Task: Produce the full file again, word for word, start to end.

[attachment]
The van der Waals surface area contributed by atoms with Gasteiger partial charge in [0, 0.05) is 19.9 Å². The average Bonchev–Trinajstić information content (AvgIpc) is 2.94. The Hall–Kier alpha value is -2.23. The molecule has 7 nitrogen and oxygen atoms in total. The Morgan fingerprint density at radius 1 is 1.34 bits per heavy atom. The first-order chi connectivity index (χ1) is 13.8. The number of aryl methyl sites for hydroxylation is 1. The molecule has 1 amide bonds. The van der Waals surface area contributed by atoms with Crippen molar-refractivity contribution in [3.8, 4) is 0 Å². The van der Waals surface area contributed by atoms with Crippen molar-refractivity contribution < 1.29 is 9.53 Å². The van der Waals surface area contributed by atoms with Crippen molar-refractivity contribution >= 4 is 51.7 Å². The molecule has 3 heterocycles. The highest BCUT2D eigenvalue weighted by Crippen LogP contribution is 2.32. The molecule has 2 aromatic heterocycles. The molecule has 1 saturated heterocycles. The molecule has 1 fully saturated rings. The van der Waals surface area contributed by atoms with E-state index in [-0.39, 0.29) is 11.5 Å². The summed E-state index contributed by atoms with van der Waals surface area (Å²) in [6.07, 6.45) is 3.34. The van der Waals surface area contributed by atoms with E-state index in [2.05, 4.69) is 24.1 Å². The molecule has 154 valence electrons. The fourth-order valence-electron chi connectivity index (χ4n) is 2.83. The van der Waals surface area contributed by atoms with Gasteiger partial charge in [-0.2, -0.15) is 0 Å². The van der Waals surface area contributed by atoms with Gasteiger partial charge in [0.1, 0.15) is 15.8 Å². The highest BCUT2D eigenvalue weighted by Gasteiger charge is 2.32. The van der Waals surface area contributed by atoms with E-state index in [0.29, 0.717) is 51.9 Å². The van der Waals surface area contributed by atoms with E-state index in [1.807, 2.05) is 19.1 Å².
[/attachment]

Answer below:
The van der Waals surface area contributed by atoms with Gasteiger partial charge in [0, 0.05) is 19.9 Å². The average Bonchev–Trinajstić information content (AvgIpc) is 2.94. The Hall–Kier alpha value is -2.23. The molecule has 7 nitrogen and oxygen atoms in total. The Morgan fingerprint density at radius 1 is 1.34 bits per heavy atom. The first-order chi connectivity index (χ1) is 13.8. The number of aryl methyl sites for hydroxylation is 1. The molecule has 1 amide bonds. The van der Waals surface area contributed by atoms with Crippen molar-refractivity contribution in [3.8, 4) is 0 Å². The van der Waals surface area contributed by atoms with Crippen molar-refractivity contribution < 1.29 is 9.53 Å². The van der Waals surface area contributed by atoms with Crippen molar-refractivity contribution >= 4 is 51.7 Å². The molecule has 3 heterocycles. The highest BCUT2D eigenvalue weighted by Crippen LogP contribution is 2.32. The molecule has 2 aromatic heterocycles. The molecule has 1 saturated heterocycles. The molecule has 1 fully saturated rings. The van der Waals surface area contributed by atoms with E-state index in [-0.39, 0.29) is 11.5 Å². The summed E-state index contributed by atoms with van der Waals surface area (Å²) in [6.07, 6.45) is 3.34. The van der Waals surface area contributed by atoms with E-state index in [2.05, 4.69) is 24.1 Å². The molecule has 154 valence electrons. The fourth-order valence-electron chi connectivity index (χ4n) is 2.83. The van der Waals surface area contributed by atoms with Gasteiger partial charge in [-0.2, -0.15) is 0 Å². The van der Waals surface area contributed by atoms with Gasteiger partial charge in [0.1, 0.15) is 15.8 Å². The highest BCUT2D eigenvalue weighted by Gasteiger charge is 2.32. The van der Waals surface area contributed by atoms with E-state index in [0.29, 0.717) is 51.9 Å². The van der Waals surface area contributed by atoms with E-state index in [1.807, 2.05) is 19.1 Å².